What has happened is that people, including if not especially sci-fi writers have become enamored with dystopias, and now when shown that it might not have to be that way, they become defensive.
Actually, what happens is that YOUNG sci-fi writers -- especially those born in the 70s and 80s -- approach their art with a bitter cynicism of which the dystopian future is as much a cautionary tale as it is a harsh critique of the present. Strange Days, for example, can be seen as a preemptive indictment of the sort of escapism and petty voyerism inherent in the Youtube generation, while at the same time taking direct pot shots at the moral bankruptcy of the Law and Order paradigm.
Stephenson himself did the same thing in Snow Crash, where the wholesale privatization of just about everything IS the dystopia; there are actually huge tracts of realestate that are perfectly nice to live in, they're just guarded by killer robots and electric fences and anyone who can't get into them winds up living in a self-storage unit. The Diamond Age followed most of the same themes, except it amplified them fifty fold by depicting self-assembling nanomachines that enabled the rich and powerful to custom build entire continents on a whim.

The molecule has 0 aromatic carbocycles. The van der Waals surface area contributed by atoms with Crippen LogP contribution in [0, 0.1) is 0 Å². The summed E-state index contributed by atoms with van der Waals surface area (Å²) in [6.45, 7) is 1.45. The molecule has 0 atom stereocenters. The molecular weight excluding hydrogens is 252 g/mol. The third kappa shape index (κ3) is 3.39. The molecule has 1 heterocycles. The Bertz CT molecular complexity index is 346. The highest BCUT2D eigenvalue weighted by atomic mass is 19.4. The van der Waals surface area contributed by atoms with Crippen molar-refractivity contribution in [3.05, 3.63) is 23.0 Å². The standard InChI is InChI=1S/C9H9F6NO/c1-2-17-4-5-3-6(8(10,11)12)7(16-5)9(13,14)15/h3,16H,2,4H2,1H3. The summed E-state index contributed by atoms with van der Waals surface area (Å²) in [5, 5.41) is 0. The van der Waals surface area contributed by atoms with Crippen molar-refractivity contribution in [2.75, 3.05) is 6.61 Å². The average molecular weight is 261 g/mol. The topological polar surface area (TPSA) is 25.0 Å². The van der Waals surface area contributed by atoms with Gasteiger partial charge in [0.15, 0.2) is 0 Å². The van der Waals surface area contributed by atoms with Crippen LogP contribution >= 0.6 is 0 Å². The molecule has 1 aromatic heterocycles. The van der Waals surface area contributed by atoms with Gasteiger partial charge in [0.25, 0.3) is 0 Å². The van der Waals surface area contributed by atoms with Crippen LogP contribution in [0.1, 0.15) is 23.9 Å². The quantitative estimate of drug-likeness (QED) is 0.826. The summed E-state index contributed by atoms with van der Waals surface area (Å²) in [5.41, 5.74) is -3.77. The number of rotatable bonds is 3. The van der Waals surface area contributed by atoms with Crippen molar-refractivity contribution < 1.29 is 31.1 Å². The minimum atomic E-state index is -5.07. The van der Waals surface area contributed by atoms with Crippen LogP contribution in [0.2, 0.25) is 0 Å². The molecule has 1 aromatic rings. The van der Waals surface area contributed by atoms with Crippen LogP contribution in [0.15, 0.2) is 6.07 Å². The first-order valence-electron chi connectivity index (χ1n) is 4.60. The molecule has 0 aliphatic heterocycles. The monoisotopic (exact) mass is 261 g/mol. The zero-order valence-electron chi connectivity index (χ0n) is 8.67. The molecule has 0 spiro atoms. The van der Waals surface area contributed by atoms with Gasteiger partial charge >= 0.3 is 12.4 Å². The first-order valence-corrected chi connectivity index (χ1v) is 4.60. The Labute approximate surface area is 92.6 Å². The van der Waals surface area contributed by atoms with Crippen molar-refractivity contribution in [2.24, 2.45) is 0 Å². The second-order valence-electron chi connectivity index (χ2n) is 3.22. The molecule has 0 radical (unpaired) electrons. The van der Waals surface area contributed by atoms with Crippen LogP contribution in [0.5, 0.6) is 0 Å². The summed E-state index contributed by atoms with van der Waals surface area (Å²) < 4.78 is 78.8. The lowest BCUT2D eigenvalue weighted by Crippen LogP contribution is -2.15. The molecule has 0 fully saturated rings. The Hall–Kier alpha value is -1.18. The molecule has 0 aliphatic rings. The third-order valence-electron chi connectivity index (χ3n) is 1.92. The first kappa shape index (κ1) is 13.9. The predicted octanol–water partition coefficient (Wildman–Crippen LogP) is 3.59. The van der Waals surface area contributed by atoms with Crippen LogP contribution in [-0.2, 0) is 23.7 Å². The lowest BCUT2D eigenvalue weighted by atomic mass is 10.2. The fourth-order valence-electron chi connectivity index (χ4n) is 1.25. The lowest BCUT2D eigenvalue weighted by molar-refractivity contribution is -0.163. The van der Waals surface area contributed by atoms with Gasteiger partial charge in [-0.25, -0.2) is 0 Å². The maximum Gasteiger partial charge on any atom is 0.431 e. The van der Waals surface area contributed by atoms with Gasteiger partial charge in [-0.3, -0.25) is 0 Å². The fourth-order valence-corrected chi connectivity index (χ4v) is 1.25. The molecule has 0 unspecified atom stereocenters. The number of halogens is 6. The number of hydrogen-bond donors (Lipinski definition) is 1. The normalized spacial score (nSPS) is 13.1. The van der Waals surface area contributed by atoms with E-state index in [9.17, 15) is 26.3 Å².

Connect with my above post: where the inheritors of transhumanist technology jealously guard their advantage? In The Diamond Age, the world's most powerful educational tool winds up in the hands of a poor girl only after her big brother clobbers its lead programmer with a nunchaku. That underscores a growing trend in modern fiction in general: it's a lot less about the technology than it is about the PEOPLE.